Friday, May 18, 2012


Join us for lots of fun at the Kitayama Brothers Open House and Design Contest on Saturday, June 16th.  I’m thrilled to be a judge for the Competition and can’t wait to see all the new talent.  I’m especially excited to judge the new division with the student competitors.  I competed in many floral design competitions in the beginning of my floral career and learned so much from each one.  Being a competitor teaches you how to make the quick decisions which are necessary in any successful floral business.

The CCSF students are ready for the Kitayama Cup!   I’m holding an Inverted Hand Tied Bouquet designed by Gwen Cabangis last night who is one of my students in the wedding class this semester at City College of San Francisco.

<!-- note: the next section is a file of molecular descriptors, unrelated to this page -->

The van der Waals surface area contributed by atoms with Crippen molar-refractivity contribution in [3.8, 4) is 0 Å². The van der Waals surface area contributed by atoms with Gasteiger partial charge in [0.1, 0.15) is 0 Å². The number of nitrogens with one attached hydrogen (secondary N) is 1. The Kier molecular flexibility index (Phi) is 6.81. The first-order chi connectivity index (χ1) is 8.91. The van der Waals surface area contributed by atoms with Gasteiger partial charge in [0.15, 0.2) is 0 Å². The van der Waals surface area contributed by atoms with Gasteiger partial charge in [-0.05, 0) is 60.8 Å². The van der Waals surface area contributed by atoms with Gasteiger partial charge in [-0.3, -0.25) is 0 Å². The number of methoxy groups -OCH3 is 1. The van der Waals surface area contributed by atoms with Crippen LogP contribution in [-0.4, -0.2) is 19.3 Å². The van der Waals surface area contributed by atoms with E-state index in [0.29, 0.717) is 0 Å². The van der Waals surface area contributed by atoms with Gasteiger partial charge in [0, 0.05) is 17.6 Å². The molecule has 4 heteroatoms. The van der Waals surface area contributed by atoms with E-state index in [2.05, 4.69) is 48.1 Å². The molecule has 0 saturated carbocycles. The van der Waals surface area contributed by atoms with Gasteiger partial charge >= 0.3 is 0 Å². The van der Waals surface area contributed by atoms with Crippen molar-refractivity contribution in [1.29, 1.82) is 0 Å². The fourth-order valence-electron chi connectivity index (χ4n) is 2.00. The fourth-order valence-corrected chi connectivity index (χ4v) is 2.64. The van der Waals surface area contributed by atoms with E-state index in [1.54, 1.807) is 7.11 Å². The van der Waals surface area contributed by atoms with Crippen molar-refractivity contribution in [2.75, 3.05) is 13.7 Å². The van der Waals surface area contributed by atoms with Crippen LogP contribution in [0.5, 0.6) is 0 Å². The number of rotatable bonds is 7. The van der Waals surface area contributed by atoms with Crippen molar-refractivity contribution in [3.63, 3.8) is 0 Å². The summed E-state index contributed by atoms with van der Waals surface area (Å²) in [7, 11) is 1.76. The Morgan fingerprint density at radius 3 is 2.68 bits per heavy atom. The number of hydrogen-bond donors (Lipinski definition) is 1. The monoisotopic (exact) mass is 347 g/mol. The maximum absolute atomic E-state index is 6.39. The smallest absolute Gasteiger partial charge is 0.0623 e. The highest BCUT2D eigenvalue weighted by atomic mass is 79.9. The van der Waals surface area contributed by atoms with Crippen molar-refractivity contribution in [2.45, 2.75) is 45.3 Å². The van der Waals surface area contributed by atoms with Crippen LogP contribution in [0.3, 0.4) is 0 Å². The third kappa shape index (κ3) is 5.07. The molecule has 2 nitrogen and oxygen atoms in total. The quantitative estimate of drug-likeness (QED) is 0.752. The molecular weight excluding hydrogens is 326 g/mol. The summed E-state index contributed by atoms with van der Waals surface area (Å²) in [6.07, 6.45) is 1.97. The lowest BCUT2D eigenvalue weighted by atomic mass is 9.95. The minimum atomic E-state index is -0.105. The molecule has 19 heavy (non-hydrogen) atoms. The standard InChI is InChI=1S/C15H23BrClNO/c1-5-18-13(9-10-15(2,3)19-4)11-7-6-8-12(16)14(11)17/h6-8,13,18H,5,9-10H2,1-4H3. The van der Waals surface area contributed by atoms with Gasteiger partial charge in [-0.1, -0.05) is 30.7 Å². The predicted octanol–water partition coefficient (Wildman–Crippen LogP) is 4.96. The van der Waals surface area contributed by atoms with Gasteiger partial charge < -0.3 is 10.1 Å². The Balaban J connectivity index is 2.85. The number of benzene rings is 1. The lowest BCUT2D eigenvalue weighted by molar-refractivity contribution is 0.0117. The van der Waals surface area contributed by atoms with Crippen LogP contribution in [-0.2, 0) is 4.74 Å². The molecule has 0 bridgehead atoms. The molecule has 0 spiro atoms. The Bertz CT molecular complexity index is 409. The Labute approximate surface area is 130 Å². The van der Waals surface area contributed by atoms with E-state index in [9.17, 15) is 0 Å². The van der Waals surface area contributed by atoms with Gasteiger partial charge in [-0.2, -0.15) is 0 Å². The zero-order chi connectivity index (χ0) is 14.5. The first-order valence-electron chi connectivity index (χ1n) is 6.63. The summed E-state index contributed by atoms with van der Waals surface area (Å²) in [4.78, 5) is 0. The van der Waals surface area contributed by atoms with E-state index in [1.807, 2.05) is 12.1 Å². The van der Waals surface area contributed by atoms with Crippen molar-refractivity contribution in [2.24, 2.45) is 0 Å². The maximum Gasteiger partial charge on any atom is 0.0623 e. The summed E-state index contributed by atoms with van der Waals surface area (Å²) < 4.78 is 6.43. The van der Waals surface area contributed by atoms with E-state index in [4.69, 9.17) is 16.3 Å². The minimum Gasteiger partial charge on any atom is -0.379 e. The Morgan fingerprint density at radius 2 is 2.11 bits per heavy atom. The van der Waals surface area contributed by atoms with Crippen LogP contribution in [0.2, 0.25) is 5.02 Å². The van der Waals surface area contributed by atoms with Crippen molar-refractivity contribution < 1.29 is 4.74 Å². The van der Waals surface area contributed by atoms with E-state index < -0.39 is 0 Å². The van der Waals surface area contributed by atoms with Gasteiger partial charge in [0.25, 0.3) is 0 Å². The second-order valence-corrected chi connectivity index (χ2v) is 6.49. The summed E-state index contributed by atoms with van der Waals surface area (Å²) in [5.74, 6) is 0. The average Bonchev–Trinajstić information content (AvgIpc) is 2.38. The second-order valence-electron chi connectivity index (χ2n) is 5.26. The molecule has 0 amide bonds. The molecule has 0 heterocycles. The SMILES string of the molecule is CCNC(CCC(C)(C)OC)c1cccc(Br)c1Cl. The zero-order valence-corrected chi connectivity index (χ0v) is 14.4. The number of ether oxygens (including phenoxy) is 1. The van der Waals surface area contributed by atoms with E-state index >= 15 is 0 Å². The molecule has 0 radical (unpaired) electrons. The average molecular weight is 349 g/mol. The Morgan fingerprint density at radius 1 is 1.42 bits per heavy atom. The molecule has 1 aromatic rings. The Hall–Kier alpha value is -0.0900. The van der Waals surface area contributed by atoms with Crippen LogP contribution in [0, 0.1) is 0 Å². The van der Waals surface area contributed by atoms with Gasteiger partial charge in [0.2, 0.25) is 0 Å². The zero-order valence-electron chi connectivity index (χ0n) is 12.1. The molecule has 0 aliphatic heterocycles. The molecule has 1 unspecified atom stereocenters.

Wine & Vine Design is the competition title this year and the competitors will design two pieces, a centerpiece and a bottle adornment.  The Open Division is for all floral designers with more than five years of professional design experience.  The new Level I Division is for all floral designers with less than 5 years professional design experience and students of floral design.

Cash prizes are awarded to First, Second, and Third place competitors in both Divisions. There is also a People's Choice Award.  This is where all attendees have a chance to pick their favorite floral design.  We hope to see you all there to share this wonderful educational experience!  Please email: for contest details.  Deadline for registration is June 1st

Sunday, April 1, 2012



APRIL 12, 2012 - 6:00 TO 9:00PM